Saturday, January 12, 2008
China remains a center for world poverty, says the NY Times
When she gets sick, Li Enlan, 78, picks herbs from the woods that grow nearby instead of buying modern medicines. That is not a result of some philosophical choice, though. She has never seen a doctor and, like many residents of this area, lives in a meager barter economy, seldom coming into contact with cash.
Poor families in villages like Zhangyoufang still struggle to pay the school fees for their children.
Shen Kexia and her husband had to leave their village in Henan Province to find jobs in Hangzhou, a southern coastal city.
“We eat somehow, but it’s never enough,” Ms. Li said. “At least we’re not starving.”
In this region of southern Henan Province, in village after village, people are too poor to heat their homes in the winter and many lack basic comforts like running water. Mobile phones, a near ubiquitous symbol of upward mobility throughout much of this country, are seen as an impossible luxury. People here often begin conversations with a phrase that is still not uncommon in today’s China: “We are poor.”
China has moved more people out of poverty than any other country in recent decades, but the persistence of destitution in places like southern Henan Province fits with the findings of a recent World Bank study that suggests that there are still 300 million poor in China — three times as many as the bank previously estimated.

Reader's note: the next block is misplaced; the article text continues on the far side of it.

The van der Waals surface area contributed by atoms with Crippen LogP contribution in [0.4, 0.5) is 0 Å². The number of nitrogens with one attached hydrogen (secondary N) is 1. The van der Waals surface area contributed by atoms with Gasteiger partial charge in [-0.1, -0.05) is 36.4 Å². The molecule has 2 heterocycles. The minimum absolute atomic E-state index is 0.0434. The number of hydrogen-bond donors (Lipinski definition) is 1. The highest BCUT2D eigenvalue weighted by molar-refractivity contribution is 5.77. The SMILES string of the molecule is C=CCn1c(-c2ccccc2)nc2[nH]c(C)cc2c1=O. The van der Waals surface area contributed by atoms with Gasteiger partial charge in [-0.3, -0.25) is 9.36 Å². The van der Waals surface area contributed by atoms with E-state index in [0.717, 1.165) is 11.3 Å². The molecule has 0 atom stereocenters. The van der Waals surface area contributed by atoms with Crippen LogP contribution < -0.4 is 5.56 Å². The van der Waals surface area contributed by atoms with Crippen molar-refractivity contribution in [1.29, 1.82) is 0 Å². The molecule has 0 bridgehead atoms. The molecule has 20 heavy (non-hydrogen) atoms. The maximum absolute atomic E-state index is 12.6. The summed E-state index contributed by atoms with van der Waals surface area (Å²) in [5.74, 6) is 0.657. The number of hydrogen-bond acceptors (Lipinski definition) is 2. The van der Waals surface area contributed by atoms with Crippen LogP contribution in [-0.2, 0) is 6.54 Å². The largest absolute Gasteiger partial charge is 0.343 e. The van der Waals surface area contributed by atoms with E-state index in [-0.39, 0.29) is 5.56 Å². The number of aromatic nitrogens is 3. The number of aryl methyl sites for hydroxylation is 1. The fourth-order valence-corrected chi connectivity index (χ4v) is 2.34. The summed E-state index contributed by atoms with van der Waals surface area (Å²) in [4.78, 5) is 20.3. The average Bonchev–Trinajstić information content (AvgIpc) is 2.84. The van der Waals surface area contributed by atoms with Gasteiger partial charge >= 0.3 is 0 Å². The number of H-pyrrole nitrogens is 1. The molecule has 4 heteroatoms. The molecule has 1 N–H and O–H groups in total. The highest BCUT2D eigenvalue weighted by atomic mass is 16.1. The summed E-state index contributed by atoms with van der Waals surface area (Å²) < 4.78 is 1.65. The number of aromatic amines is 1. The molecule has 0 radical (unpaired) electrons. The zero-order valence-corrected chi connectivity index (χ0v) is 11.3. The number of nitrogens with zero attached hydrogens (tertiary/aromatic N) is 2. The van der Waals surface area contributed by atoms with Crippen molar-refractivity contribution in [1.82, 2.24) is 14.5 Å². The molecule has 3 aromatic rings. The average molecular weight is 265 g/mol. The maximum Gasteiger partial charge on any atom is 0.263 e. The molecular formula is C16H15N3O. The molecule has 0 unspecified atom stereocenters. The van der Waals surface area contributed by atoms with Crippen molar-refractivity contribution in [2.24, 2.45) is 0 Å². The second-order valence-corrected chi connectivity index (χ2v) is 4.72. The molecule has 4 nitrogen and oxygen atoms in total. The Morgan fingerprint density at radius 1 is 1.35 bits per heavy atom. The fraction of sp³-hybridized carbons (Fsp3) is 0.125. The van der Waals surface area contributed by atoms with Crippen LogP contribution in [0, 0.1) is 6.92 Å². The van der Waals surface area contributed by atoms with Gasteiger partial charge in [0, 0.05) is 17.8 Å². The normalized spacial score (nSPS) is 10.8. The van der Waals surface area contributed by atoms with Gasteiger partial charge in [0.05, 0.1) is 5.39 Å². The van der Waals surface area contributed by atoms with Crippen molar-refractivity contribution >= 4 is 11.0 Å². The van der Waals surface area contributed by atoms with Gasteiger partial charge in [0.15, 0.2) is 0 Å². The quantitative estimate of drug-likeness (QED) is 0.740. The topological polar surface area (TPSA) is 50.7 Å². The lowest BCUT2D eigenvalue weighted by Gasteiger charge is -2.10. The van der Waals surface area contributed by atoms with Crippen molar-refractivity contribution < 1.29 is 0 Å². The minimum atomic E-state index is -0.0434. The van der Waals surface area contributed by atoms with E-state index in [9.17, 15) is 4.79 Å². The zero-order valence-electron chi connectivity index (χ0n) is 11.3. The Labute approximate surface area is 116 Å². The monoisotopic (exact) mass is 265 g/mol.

Poverty is most severe in China’s geographic and social margins, whether the mountainous areas or deserts that ring the country, or areas dominated by ethnic minorities, who for cultural and historic reasons have benefited far less than others from the country’s long economic rise.
But it also persists in places like Henan, where population densities are among the greatest in China, and the new wealth of the booming coast beckons, almost mockingly, a mere province away.
“Henan has the largest population of any province, approaching 100 million people, and the land there just cannot support those kinds of numbers,” said Albert Keidel, a senior associate at the Carnegie Endowment for International Peace and an expert on Chinese poverty. “It is supposed to be a breadbasket, but there has always been major discrimination against grain-based areas in China. The profit you can get from a hectare of land from vegetables, or a fish farm or oils, is so much more.”